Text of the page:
L&G 'Amigas' impress Jr. Iron Chef judges

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TOWNSHEND -- The Leland & Gray "Rebel Amigas" began practicing last fall for Vermont's Junior Iron Chef competition.

They worked on their chosen dish -- a vegetable and tofu cilantro naan with parsnip quenelle and chili dipping sauce. And, in the process, the five team members developed more than their culinary skills: They built cohesiveness.

"When we cook, it's like everybody has their own job," said eighth-grader Nastia Stevens. "You don't need to tell them to do something. They do it."

She added that, when it came time for the March 22 statewide competition in Essex Junction, "we weren't really worried about the food at all."

The Leland & Gray team's rapport and unity of purpose garnered a Junior Iron Chef "Mise en Place" award. The honor is given to "the team that shows exemplary teamwork, order and professionalism," and it brings a big smile to the face of coach Joe Gerardi.

"I'm just so proud of these girls for that professionalism that they brought together for their team," Gerardi said.

Junior Iron Chef is a collaboration between Burlington School Food Project and Vermont FEED, which stands for "food education every day." That speaks to the dedication shown by Leland & Gray team members, who met once a week since the beginning of the school year "to create the recipe and fine-tune it and perfect their skills," said Sue Jones, a family and consumer-science teacher who also is involved with the team.

The Rebel Amigas consist of Leland & Gray junior Casey Williams; ninth-grader Bailey Gouin; Stevens; and seventh-graders Kaylah Jacobs and Fairen Stark.

Competition rules require the use of at least five Vermont ingredients. The Amigas' list is longer than that, showing ingredients drawn from local spots such as Green Mountain Creamery in Brattleboro, Westminster Organics in Westminster and Dutton Berry Farm in Newfane.

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Jones said team members, "once they designed a recipe and kind of tweaked it after a handful of practices," naturally fell into specific roles. Mindful of the pressure-packed, close-quartered cooking of the competition, they also tried to replicate that environment during practice.

"During the year, they set up the tables ... and they went ahead and prepared the dishes just like they were in competition," said Gerardi, a food service director for The Abbey Group.

The Enosburg Falls-based company handles Leland & Gray's food service and donated food for the team's practice sessions. The Abbey Group also contributed the Amigas' distinctive, bright green jackets.

"They stood out," Gerardi said with a laugh.

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The Rebel Amigas were one of more than 60 Vermont teams that converged on Champlain Valley Exposition for the Junior Iron Chef event. Jacobs, who said she volunteered for the team because she "thought it was cool, and I never heard of a cooking competition," recalled feeling a touch of nervousness when seeing other teams' planned entries.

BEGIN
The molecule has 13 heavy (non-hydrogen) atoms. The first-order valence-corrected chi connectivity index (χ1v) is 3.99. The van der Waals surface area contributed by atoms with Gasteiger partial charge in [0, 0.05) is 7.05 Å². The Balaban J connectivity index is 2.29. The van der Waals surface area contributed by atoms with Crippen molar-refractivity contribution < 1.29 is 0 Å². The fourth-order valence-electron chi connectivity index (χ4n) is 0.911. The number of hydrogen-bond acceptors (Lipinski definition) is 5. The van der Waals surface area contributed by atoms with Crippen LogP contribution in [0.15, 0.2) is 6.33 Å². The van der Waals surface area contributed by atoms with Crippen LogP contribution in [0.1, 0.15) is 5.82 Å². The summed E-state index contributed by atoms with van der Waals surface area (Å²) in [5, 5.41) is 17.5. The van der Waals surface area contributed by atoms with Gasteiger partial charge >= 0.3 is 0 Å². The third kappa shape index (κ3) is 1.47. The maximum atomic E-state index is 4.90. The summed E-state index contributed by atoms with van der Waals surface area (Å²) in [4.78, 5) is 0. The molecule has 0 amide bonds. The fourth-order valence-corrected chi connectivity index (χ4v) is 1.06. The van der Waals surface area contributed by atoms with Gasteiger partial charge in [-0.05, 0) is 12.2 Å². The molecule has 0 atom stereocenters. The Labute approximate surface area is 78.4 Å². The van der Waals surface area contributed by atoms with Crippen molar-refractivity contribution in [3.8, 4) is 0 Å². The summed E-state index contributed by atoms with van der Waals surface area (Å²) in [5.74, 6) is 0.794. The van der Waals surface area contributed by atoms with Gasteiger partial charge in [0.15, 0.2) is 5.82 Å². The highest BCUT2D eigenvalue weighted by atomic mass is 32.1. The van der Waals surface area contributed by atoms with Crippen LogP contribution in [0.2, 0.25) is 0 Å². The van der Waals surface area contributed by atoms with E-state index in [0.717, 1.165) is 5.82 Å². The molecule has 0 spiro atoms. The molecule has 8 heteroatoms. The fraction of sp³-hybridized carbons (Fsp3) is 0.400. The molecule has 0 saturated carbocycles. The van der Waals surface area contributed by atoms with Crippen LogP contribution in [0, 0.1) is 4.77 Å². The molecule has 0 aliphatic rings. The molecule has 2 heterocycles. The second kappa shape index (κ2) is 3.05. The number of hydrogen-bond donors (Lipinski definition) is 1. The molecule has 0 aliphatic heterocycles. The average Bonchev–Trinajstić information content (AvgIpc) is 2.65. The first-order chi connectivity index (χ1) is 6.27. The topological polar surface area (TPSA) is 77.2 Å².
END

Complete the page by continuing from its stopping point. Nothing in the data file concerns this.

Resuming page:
"When I saw the other recipes -- when I read them -- I'm like, 'Whoa, there's some extravagant recipes,'" she said.

There also was the fact that, due to the age range of team members, the Amigas had to compete in the high school division even though most of the Leland & Gray team members are middle schoolers and all were first-time competitors.

But the Amigas got down to business, and they apparently were all business in preparing 16 small plated portions for judges and two larger portions for display over the course of 90 minutes.

"Once they started, they were in a zone," Jones said.

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Stark remembers the heat of competition -- literally.

"It's really hot in there because everyone has their hot plates, and everyone's cooking," she said.

But, about an hour after competition ended, Stark said it was "unreal" when the Amigas learned about their award.

The Rebel Amigas returned home with prize packages including a cookbook, cutting board, whisk and serving spoon. Additionally, they won an induction cooker and a full set of cookware that can be used for next year's Iron Chef team.

The Amigas also gained, in their words, "teamwork," "new cooking techniques" and "awesome friends."

Gerardi, who trained at the Culinary Institute of America in Hyde Park, N.Y., marveled at the success of his team members in spite of their inexperience.

"They went up dry, for the first time, and won an award for professionalism," he said. "To keep that small area in a neat, orderly fashion, and produce a good dish out of that, is quite hard."

Mike Faher can be reached at mfaher@reformer.com or 802-254-2311, ext. 275.


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